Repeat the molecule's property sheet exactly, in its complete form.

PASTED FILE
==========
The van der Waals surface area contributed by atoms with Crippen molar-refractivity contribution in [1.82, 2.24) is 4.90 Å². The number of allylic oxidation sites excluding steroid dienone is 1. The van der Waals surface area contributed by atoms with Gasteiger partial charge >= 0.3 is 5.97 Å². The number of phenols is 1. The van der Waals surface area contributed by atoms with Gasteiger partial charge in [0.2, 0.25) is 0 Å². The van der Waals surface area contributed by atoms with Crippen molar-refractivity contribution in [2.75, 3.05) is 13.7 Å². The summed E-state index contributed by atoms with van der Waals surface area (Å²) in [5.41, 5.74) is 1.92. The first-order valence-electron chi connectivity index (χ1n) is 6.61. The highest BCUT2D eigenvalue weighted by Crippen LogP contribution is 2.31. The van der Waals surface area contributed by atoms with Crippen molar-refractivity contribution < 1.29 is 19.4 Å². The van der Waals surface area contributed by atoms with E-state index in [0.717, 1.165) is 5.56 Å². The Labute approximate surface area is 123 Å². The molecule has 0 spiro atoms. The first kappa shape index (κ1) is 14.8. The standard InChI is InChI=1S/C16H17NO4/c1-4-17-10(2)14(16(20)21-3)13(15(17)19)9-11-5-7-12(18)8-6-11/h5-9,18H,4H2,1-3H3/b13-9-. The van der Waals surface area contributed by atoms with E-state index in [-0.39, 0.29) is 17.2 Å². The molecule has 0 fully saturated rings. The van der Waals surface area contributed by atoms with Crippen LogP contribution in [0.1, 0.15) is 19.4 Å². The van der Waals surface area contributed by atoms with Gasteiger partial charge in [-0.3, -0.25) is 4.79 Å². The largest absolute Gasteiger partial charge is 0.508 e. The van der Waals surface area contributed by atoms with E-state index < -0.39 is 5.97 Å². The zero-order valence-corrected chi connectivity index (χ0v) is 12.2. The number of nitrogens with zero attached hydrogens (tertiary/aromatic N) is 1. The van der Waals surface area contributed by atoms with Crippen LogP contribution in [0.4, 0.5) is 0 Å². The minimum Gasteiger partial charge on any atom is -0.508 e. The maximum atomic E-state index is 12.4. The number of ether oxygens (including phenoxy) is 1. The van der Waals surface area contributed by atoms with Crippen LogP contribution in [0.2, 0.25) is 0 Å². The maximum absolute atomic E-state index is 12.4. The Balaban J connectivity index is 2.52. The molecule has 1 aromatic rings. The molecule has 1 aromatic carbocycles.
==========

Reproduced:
The van der Waals surface area contributed by atoms with Crippen molar-refractivity contribution in [1.82, 2.24) is 4.90 Å². The number of allylic oxidation sites excluding steroid dienone is 1. The van der Waals surface area contributed by atoms with Gasteiger partial charge >= 0.3 is 5.97 Å². The number of phenols is 1. The van der Waals surface area contributed by atoms with Gasteiger partial charge in [0.2, 0.25) is 0 Å². The van der Waals surface area contributed by atoms with Crippen molar-refractivity contribution in [2.75, 3.05) is 13.7 Å². The summed E-state index contributed by atoms with van der Waals surface area (Å²) in [5.41, 5.74) is 1.92. The first-order valence-electron chi connectivity index (χ1n) is 6.61. The highest BCUT2D eigenvalue weighted by Crippen LogP contribution is 2.31. The van der Waals surface area contributed by atoms with Crippen molar-refractivity contribution < 1.29 is 19.4 Å². The van der Waals surface area contributed by atoms with E-state index in [0.717, 1.165) is 5.56 Å². The Labute approximate surface area is 123 Å². The molecule has 0 spiro atoms. The first kappa shape index (κ1) is 14.8. The standard InChI is InChI=1S/C16H17NO4/c1-4-17-10(2)14(16(20)21-3)13(15(17)19)9-11-5-7-12(18)8-6-11/h5-9,18H,4H2,1-3H3/b13-9-. The van der Waals surface area contributed by atoms with E-state index in [-0.39, 0.29) is 17.2 Å². The molecule has 0 fully saturated rings. The van der Waals surface area contributed by atoms with Crippen LogP contribution in [0.1, 0.15) is 19.4 Å². The van der Waals surface area contributed by atoms with Gasteiger partial charge in [-0.3, -0.25) is 4.79 Å². The largest absolute Gasteiger partial charge is 0.508 e. The van der Waals surface area contributed by atoms with E-state index < -0.39 is 5.97 Å². The zero-order valence-corrected chi connectivity index (χ0v) is 12.2. The number of nitrogens with zero attached hydrogens (tertiary/aromatic N) is 1. The van der Waals surface area contributed by atoms with Crippen LogP contribution in [0.4, 0.5) is 0 Å². The minimum Gasteiger partial charge on any atom is -0.508 e. The maximum atomic E-state index is 12.4. The number of ether oxygens (including phenoxy) is 1. The van der Waals surface area contributed by atoms with Crippen LogP contribution in [0.2, 0.25) is 0 Å². The maximum absolute atomic E-state index is 12.4. The Balaban J connectivity index is 2.52. The molecule has 1 aromatic rings. The molecule has 1 aromatic carbocycles.